The main purpose for writing our weekly column is obviously to address matters related to fire safety, however from time to time there are issues concerning the safety of citizens that we feel should be addressed in this forum, one of those concerns is the matter of elder abuse. The recent shocking story about a 68 year old Toronto woman who was kept locked in an unheated garage made headlines throughout the country and brought the problem to the forefront for many politicians. According to the federal Minister of State for Seniors; Julian Fantino, this severe case is unfortunately not all that uncommon. Mr. Fantino, who before entering federal politics was the Commissioner for the Ontario Provincial Police knows what he is speaking about, and knows that prosecuting the abusers can be both frustrating and difficult. Some seniors lobby groups such as CARP are calling on the federal government to make elder abuse a specific crime to aid in the prosecution of abusers, however Mr. Fantino feels that the current system already deals with the matter when it is deemed that the abuser has “victimized” an elder. He does however admit that the group’s request does have some merit and that as a society we need to elevate the attention and response to senior abuse to the same level as child abuse. Unfortunately though senior abuse does not hold the public’s attention in the same way child abuse does, this may be in part to our natural tendency to protect children, but that doesn’t make it right. Many elders are sadly just as vulnerable as children to their abusers, often because of illness and dependence on others they find themselves unable to defend their own rights, and like a child submit to acts of cruelty, whether they are physical, mental or financial. As the population of baby boomers ages, our society will see a severe swing in demographics, the ratio of seniors to the rest of the population will be higher than ever before, and that will bring many challenges. Yet if current trends continue we will also see an ever growing number of elder abuse cases, but it doesn’t have to be that way. As a society we need to identify possible cases of elder abuse and report them just as we would for a child. Admittedly it will not be easy, seniors are more often shut-in as compared to children, seniors don’t have to report to school and seniors aren’t as visible in the community. I am not going to profess that I have all the answers to this problem, to be honest I realize that it is a difficult and complex matter. Nevertheless as a society we need to pressure our politicians to address this issue, and seniors themselves who are a very valuable group during elections need to make sure their collective voices are heard in the upcoming provincial and federal campaigns. There is strength in numbers, now is the time to make sure seniors are heard, valued and protected.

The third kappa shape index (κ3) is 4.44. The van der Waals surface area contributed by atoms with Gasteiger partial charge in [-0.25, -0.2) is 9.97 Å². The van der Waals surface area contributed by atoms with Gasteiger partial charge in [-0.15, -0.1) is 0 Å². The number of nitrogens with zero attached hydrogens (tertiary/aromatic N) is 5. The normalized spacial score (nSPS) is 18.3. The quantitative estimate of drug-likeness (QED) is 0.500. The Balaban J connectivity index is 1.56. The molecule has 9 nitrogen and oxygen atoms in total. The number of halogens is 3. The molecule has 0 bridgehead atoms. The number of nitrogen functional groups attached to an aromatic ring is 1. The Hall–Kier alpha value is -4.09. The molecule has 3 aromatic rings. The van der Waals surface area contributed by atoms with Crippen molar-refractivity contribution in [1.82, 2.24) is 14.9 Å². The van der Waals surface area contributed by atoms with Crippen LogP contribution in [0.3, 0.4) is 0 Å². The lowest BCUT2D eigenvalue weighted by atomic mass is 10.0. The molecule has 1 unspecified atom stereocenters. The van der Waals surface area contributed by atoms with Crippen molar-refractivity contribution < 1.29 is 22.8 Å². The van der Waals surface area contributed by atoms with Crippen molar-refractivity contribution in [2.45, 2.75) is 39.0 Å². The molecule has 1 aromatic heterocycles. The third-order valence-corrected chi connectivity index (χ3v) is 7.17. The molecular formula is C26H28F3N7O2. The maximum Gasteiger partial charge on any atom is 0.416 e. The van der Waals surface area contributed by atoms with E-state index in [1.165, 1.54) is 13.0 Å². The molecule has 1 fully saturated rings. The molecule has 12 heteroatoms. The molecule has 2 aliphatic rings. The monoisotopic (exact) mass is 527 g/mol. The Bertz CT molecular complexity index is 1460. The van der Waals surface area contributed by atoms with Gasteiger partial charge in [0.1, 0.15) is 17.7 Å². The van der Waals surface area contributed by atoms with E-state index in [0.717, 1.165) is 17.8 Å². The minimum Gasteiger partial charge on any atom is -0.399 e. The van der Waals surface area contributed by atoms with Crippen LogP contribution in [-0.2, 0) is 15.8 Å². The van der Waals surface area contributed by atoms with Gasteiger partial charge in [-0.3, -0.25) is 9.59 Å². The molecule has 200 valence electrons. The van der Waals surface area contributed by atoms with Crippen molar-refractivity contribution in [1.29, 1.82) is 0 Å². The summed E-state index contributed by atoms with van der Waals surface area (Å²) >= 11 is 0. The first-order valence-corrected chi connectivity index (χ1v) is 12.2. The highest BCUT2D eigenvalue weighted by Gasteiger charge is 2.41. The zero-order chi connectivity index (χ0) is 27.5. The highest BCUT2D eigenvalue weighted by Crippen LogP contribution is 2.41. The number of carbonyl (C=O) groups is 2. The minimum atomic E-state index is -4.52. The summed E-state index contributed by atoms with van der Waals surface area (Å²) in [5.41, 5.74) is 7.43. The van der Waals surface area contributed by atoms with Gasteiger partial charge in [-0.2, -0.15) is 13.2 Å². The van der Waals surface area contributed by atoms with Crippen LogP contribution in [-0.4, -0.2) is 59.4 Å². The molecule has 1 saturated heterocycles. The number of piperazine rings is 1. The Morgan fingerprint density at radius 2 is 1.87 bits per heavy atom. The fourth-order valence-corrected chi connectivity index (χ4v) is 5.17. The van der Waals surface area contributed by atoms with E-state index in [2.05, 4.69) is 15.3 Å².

Published in the Villager newspaper March 9, 2011
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